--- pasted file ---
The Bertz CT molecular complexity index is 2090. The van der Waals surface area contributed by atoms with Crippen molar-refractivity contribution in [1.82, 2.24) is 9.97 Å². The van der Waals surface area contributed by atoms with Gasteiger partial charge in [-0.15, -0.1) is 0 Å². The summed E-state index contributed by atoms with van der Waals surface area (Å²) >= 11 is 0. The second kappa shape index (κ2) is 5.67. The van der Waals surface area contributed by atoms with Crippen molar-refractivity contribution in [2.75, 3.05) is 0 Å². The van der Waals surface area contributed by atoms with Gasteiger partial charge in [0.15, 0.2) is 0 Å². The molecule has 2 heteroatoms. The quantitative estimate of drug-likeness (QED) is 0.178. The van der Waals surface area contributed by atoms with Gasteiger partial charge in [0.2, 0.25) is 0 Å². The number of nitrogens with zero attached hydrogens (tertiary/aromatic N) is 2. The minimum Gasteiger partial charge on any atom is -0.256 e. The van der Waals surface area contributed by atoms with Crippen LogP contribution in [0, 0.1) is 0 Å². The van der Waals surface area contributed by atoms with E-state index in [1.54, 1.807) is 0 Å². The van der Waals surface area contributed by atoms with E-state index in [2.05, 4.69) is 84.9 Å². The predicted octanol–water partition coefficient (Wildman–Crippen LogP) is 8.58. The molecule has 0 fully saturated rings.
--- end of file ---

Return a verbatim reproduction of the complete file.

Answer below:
The Bertz CT molecular complexity index is 2090. The van der Waals surface area contributed by atoms with Crippen molar-refractivity contribution in [1.82, 2.24) is 9.97 Å². The van der Waals surface area contributed by atoms with Gasteiger partial charge in [-0.15, -0.1) is 0 Å². The summed E-state index contributed by atoms with van der Waals surface area (Å²) >= 11 is 0. The second kappa shape index (κ2) is 5.67. The van der Waals surface area contributed by atoms with Crippen molar-refractivity contribution in [2.75, 3.05) is 0 Å². The van der Waals surface area contributed by atoms with Gasteiger partial charge in [0.15, 0.2) is 0 Å². The molecule has 2 heteroatoms. The quantitative estimate of drug-likeness (QED) is 0.178. The van der Waals surface area contributed by atoms with Gasteiger partial charge in [0.2, 0.25) is 0 Å². The number of nitrogens with zero attached hydrogens (tertiary/aromatic N) is 2. The minimum Gasteiger partial charge on any atom is -0.256 e. The van der Waals surface area contributed by atoms with Crippen LogP contribution in [0, 0.1) is 0 Å². The van der Waals surface area contributed by atoms with E-state index in [1.54, 1.807) is 0 Å². The van der Waals surface area contributed by atoms with E-state index in [2.05, 4.69) is 84.9 Å². The predicted octanol–water partition coefficient (Wildman–Crippen LogP) is 8.58. The molecule has 0 fully saturated rings.